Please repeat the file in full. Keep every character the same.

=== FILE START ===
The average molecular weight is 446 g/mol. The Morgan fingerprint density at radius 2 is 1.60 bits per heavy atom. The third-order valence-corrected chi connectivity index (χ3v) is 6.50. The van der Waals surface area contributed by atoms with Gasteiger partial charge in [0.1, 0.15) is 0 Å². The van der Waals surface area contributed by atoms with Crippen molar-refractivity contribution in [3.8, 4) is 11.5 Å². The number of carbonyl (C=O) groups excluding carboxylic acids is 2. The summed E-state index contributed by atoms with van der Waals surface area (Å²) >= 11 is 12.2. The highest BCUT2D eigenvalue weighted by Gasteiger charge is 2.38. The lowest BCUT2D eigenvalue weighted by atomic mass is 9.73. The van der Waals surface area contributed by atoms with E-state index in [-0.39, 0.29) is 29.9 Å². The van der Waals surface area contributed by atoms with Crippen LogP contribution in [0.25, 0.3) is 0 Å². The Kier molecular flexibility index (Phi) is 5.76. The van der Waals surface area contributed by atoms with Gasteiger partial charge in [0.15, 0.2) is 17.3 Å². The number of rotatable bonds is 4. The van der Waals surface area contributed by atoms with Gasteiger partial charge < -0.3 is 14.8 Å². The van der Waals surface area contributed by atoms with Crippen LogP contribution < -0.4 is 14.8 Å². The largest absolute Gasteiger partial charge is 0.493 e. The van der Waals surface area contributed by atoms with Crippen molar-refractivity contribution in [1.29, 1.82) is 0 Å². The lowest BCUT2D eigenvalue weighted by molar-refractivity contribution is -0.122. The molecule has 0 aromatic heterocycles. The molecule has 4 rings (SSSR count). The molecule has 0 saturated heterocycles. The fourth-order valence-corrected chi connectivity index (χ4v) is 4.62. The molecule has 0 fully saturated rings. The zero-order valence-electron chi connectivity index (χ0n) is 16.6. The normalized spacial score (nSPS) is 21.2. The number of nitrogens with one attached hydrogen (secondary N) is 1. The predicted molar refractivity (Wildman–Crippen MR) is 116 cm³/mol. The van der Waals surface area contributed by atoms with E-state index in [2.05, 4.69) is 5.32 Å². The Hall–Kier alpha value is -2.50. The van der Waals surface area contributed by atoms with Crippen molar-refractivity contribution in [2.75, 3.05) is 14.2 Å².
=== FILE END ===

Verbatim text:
The average molecular weight is 446 g/mol. The Morgan fingerprint density at radius 2 is 1.60 bits per heavy atom. The third-order valence-corrected chi connectivity index (χ3v) is 6.50. The van der Waals surface area contributed by atoms with Gasteiger partial charge in [0.1, 0.15) is 0 Å². The van der Waals surface area contributed by atoms with Crippen molar-refractivity contribution in [3.8, 4) is 11.5 Å². The number of carbonyl (C=O) groups excluding carboxylic acids is 2. The summed E-state index contributed by atoms with van der Waals surface area (Å²) >= 11 is 12.2. The highest BCUT2D eigenvalue weighted by Gasteiger charge is 2.38. The lowest BCUT2D eigenvalue weighted by atomic mass is 9.73. The van der Waals surface area contributed by atoms with E-state index in [-0.39, 0.29) is 29.9 Å². The van der Waals surface area contributed by atoms with Crippen LogP contribution in [0.25, 0.3) is 0 Å². The Kier molecular flexibility index (Phi) is 5.76. The van der Waals surface area contributed by atoms with Gasteiger partial charge in [0.15, 0.2) is 17.3 Å². The number of rotatable bonds is 4. The van der Waals surface area contributed by atoms with Gasteiger partial charge < -0.3 is 14.8 Å². The van der Waals surface area contributed by atoms with Crippen LogP contribution < -0.4 is 14.8 Å². The largest absolute Gasteiger partial charge is 0.493 e. The van der Waals surface area contributed by atoms with Crippen molar-refractivity contribution in [1.29, 1.82) is 0 Å². The lowest BCUT2D eigenvalue weighted by molar-refractivity contribution is -0.122. The molecule has 0 aromatic heterocycles. The molecule has 4 rings (SSSR count). The molecule has 0 saturated heterocycles. The fourth-order valence-corrected chi connectivity index (χ4v) is 4.62. The molecule has 0 fully saturated rings. The zero-order valence-electron chi connectivity index (χ0n) is 16.6. The normalized spacial score (nSPS) is 21.2. The number of nitrogens with one attached hydrogen (secondary N) is 1. The predicted molar refractivity (Wildman–Crippen MR) is 116 cm³/mol. The van der Waals surface area contributed by atoms with E-state index in [2.05, 4.69) is 5.32 Å². The Hall–Kier alpha value is -2.50. The van der Waals surface area contributed by atoms with Crippen molar-refractivity contribution in [2.75, 3.05) is 14.2 Å².